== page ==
Second, he only had to listen carefully to the concrete and progressive proposals brought forward by the Official Opposition. This would have prevented him from racking his brain in search of a scheme that would allow him to attack once again the poorest people in our society.

The Auditor General tabled his report to the House of Commons for the fiscal year ending March 31, 1993. All 800 pages of it! Eight hundred pages of horrible findings on the appalling management of public funds in Canada. Eight hundred pages of concrete recommendations on ways to better manage the Canadian government machinery. I will say it again, I doubt that the Minister of Finance took the trouble to go through such a valuable document as the report of the Auditor General, because the provisions contained in the budget do not reflect in any way the expectations expressed in the Auditor General's annual report for 1993.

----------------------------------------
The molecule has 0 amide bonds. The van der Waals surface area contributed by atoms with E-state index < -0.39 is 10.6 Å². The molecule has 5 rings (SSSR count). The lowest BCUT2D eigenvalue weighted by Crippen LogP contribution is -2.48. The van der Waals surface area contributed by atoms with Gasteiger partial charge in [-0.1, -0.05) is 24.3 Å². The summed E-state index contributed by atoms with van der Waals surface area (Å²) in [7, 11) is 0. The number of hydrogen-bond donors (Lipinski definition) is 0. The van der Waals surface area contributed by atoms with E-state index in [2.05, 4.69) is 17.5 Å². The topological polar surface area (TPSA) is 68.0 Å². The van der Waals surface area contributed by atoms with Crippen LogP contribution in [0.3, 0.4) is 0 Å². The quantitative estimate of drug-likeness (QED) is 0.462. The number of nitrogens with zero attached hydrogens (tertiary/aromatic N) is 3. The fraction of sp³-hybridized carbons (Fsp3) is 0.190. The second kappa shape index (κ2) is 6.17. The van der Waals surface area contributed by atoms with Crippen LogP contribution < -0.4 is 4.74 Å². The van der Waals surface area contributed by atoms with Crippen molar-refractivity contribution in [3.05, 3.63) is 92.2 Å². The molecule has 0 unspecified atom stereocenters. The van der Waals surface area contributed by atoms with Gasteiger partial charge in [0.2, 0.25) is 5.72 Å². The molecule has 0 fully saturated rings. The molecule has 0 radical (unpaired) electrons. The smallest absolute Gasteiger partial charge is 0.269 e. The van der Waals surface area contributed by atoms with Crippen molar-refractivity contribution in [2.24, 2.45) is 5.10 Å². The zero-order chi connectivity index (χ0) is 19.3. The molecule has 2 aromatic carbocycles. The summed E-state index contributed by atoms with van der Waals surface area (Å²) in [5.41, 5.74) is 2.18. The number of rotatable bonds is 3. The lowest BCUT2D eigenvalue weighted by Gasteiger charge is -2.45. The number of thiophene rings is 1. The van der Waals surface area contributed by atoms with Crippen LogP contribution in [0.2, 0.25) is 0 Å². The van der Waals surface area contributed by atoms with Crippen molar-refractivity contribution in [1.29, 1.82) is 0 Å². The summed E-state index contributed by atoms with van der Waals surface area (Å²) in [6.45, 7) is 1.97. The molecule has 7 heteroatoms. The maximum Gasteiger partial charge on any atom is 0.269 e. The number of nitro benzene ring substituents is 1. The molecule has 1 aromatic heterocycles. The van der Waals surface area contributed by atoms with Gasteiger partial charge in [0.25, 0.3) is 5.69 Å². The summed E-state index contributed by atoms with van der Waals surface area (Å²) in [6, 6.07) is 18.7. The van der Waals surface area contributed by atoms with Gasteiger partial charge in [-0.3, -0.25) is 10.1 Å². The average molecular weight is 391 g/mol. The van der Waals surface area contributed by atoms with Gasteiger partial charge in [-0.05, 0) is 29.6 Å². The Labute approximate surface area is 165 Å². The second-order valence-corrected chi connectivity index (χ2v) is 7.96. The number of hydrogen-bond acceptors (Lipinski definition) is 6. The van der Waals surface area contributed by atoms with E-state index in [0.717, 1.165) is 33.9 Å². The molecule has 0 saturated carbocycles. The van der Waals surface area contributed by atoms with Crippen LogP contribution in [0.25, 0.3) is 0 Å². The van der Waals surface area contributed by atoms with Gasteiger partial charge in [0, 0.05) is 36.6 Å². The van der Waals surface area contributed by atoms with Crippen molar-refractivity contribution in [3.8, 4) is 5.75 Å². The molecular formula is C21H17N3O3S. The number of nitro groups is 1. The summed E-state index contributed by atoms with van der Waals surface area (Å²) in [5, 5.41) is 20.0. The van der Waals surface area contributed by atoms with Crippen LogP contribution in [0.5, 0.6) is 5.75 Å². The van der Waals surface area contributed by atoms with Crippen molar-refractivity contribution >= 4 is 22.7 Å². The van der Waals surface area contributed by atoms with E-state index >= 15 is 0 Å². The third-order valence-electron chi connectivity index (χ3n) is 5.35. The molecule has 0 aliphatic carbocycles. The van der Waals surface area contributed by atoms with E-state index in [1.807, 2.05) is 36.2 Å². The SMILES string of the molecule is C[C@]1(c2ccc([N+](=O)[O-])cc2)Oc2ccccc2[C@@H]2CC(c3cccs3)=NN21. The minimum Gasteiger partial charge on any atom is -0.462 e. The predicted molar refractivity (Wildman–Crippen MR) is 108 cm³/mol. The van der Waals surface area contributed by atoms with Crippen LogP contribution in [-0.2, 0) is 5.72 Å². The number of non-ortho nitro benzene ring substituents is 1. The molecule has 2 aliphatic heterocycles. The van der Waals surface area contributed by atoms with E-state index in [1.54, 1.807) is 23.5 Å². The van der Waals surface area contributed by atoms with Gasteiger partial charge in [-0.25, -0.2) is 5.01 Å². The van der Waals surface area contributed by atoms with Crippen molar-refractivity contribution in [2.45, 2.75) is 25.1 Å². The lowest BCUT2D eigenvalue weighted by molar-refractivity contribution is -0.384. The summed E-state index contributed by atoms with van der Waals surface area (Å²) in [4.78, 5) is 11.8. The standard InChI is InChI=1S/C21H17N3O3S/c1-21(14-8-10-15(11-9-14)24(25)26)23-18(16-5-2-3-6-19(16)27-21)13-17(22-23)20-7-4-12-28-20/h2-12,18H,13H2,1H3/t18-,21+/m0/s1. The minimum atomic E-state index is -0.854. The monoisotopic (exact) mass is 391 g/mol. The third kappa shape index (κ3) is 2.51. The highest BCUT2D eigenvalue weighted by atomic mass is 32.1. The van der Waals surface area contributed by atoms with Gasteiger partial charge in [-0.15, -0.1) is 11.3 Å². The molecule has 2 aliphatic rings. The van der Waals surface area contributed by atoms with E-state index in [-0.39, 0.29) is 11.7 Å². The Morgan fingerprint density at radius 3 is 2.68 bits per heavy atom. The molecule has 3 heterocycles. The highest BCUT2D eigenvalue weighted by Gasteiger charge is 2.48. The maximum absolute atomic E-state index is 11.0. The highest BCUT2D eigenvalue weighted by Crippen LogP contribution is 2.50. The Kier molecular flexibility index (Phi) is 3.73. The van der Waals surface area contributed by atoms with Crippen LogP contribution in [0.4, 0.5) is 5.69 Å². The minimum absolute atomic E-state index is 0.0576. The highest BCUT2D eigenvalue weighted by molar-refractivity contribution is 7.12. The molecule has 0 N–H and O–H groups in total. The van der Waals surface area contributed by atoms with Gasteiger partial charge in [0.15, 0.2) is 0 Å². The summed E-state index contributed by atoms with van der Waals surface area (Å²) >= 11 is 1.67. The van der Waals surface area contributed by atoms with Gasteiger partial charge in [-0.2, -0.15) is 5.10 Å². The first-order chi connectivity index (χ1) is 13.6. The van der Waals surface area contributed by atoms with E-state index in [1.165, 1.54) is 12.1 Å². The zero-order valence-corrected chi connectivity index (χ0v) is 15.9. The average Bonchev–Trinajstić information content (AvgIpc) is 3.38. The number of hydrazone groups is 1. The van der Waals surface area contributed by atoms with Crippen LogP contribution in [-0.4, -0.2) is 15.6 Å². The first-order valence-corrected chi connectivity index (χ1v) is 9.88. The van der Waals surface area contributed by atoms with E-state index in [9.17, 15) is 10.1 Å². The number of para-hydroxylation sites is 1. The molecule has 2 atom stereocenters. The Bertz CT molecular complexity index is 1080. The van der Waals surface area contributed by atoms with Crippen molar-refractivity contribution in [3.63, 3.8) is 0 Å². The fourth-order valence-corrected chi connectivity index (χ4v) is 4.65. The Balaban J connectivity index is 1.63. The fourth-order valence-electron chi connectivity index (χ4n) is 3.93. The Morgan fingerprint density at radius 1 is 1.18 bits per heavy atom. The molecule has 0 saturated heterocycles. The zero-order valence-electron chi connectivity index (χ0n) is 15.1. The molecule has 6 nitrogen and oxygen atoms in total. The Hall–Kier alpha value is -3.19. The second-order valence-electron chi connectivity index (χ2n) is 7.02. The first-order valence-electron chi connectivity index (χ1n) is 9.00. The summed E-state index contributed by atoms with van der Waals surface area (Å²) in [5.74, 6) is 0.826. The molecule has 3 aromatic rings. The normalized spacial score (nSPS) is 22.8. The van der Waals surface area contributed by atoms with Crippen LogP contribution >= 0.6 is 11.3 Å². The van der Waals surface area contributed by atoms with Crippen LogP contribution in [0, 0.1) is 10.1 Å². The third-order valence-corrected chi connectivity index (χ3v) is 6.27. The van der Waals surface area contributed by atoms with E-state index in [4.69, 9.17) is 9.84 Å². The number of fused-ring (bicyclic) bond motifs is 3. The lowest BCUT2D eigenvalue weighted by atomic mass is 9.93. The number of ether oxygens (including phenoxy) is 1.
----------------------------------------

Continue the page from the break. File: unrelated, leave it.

The auditor managed to summarize in one sentence the expectations and aspirations of the Canadian people, and I think it is important to quote it in this House so that the government cannot plead ignorance when the time comes for it to find out the

effects of such a pitiful budget on the economy. Here then is the Canadian taxpayers' message that the Auditor General wanted to convey to the government, and I quote: "Today it is clearer than ever, to both public servants and parliamentarians, that Canadians expect them to demonstrate sound and prudent management rather than finding new ways to spend borrowed money".

I must admit the Report of the Auditor General of Canada is not an appealing document. I can see why the Minister of Finance would try to keep away from it as much as he can since the truths we find in there do not always make for pleasant reading. Journalists call them the Auditor General's horror stories and rightly so. Indeed, his report is full of pathetic examples of mismanagement and particularly unwarranted government expenditures which are all equally reprehensible. I will mention only two such stories, two unfortunate situations which show how careless the government can get when it comes to spending public funds.